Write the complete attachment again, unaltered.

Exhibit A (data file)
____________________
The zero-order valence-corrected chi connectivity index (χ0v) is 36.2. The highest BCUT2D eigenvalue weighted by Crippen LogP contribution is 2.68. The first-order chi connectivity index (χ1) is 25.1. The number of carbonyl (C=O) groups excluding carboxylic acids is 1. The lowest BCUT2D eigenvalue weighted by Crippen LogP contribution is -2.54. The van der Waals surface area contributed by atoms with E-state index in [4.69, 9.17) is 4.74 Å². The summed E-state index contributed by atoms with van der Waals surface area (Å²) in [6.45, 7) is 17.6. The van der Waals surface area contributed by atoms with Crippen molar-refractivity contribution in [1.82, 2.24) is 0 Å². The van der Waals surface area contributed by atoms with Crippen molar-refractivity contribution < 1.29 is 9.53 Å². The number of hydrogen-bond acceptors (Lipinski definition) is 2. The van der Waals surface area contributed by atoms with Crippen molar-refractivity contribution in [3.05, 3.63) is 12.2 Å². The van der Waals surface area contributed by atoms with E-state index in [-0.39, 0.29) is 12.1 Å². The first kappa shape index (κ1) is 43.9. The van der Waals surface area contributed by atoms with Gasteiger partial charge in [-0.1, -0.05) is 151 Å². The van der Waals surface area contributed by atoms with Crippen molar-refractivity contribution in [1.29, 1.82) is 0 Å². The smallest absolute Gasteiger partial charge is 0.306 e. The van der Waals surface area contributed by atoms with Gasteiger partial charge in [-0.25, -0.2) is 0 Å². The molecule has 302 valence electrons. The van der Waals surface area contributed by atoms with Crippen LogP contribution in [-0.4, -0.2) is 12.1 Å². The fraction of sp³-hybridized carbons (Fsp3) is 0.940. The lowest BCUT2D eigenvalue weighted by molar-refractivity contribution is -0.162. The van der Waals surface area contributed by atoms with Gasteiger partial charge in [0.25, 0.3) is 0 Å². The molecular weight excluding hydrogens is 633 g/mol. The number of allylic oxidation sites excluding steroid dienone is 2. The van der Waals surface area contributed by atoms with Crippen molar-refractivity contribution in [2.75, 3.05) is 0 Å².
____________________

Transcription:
The zero-order valence-corrected chi connectivity index (χ0v) is 36.2. The highest BCUT2D eigenvalue weighted by Crippen LogP contribution is 2.68. The first-order chi connectivity index (χ1) is 25.1. The number of carbonyl (C=O) groups excluding carboxylic acids is 1. The lowest BCUT2D eigenvalue weighted by Crippen LogP contribution is -2.54. The van der Waals surface area contributed by atoms with E-state index in [4.69, 9.17) is 4.74 Å². The summed E-state index contributed by atoms with van der Waals surface area (Å²) in [6.45, 7) is 17.6. The van der Waals surface area contributed by atoms with Crippen molar-refractivity contribution in [1.82, 2.24) is 0 Å². The van der Waals surface area contributed by atoms with Crippen molar-refractivity contribution < 1.29 is 9.53 Å². The number of hydrogen-bond acceptors (Lipinski definition) is 2. The van der Waals surface area contributed by atoms with Crippen molar-refractivity contribution in [3.05, 3.63) is 12.2 Å². The van der Waals surface area contributed by atoms with E-state index in [-0.39, 0.29) is 12.1 Å². The first kappa shape index (κ1) is 43.9. The van der Waals surface area contributed by atoms with Gasteiger partial charge in [-0.1, -0.05) is 151 Å². The van der Waals surface area contributed by atoms with Crippen molar-refractivity contribution in [1.29, 1.82) is 0 Å². The smallest absolute Gasteiger partial charge is 0.306 e. The van der Waals surface area contributed by atoms with Gasteiger partial charge in [-0.25, -0.2) is 0 Å². The molecule has 302 valence electrons. The van der Waals surface area contributed by atoms with Crippen LogP contribution in [-0.4, -0.2) is 12.1 Å². The fraction of sp³-hybridized carbons (Fsp3) is 0.940. The lowest BCUT2D eigenvalue weighted by molar-refractivity contribution is -0.162. The van der Waals surface area contributed by atoms with Gasteiger partial charge in [0.25, 0.3) is 0 Å². The molecular weight excluding hydrogens is 633 g/mol. The number of allylic oxidation sites excluding steroid dienone is 2. The van der Waals surface area contributed by atoms with Crippen molar-refractivity contribution in [2.75, 3.05) is 0 Å².